The War of 1812 holds lessons about the costly error of tariffs — not the threat of Canadians.

By Lawrence B. A. Hatter, associate professor of history at Washington State University and author of Citizens of Convenience: The Imperial Origins of American Nationhood on the U.S.-Canadian Border

Lawrence Hatter

Flames may as well have erupted in the White House for a second time in its history last month when President Trump, in a heated phone call with Canadian Prime Minister Justin Trudeau, invoked the burning of the Executive Mansion by British forces during the War of 1812. The call came as Trump started to impose tariffs on Canada in the name of national security, a move he reinforced last week with attacks on Trudeau after the latter objected to the tariffs during a tumultuous Group of Seven summit in Quebec.

But when it comes both to the war and to national-security threats, Trump has gotten Canada all wrong. First, he erred in painting the United States as the victim of the War of the 1812. In reality, it was the United States that began the war by launching an invasion of Canada, not the other way around. British soldiers set ablaze much of Washington in 1814 — but only in retaliation for U.S. soldiers burning the Upper Canadian capital building in present-day Toronto.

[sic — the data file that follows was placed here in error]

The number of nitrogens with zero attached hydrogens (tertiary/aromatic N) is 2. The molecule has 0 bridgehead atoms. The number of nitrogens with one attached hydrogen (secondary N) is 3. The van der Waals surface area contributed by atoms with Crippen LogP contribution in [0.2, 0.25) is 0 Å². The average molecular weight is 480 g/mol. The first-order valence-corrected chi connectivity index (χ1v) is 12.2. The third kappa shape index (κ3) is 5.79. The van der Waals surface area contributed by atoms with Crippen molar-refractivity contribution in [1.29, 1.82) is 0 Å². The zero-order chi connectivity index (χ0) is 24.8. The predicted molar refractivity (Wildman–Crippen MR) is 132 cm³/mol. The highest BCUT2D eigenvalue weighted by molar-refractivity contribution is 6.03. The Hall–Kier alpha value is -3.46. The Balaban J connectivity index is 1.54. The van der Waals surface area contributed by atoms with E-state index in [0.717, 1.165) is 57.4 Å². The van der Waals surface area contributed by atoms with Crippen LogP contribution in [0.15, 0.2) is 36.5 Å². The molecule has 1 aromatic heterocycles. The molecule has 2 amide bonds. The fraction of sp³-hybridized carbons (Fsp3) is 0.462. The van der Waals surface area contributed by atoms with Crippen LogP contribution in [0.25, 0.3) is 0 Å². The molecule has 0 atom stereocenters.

And in fact, the actual history of the war reveals that Trump’s trade policies are deeply misguided as well. By attempting to impose steel tariffs against Canada in the name of national security, Trump is repeating the very mistakes that led to the War of 1812 in the first place. The difference: This time it is the people of the United States who will get burned, rather than the White House.

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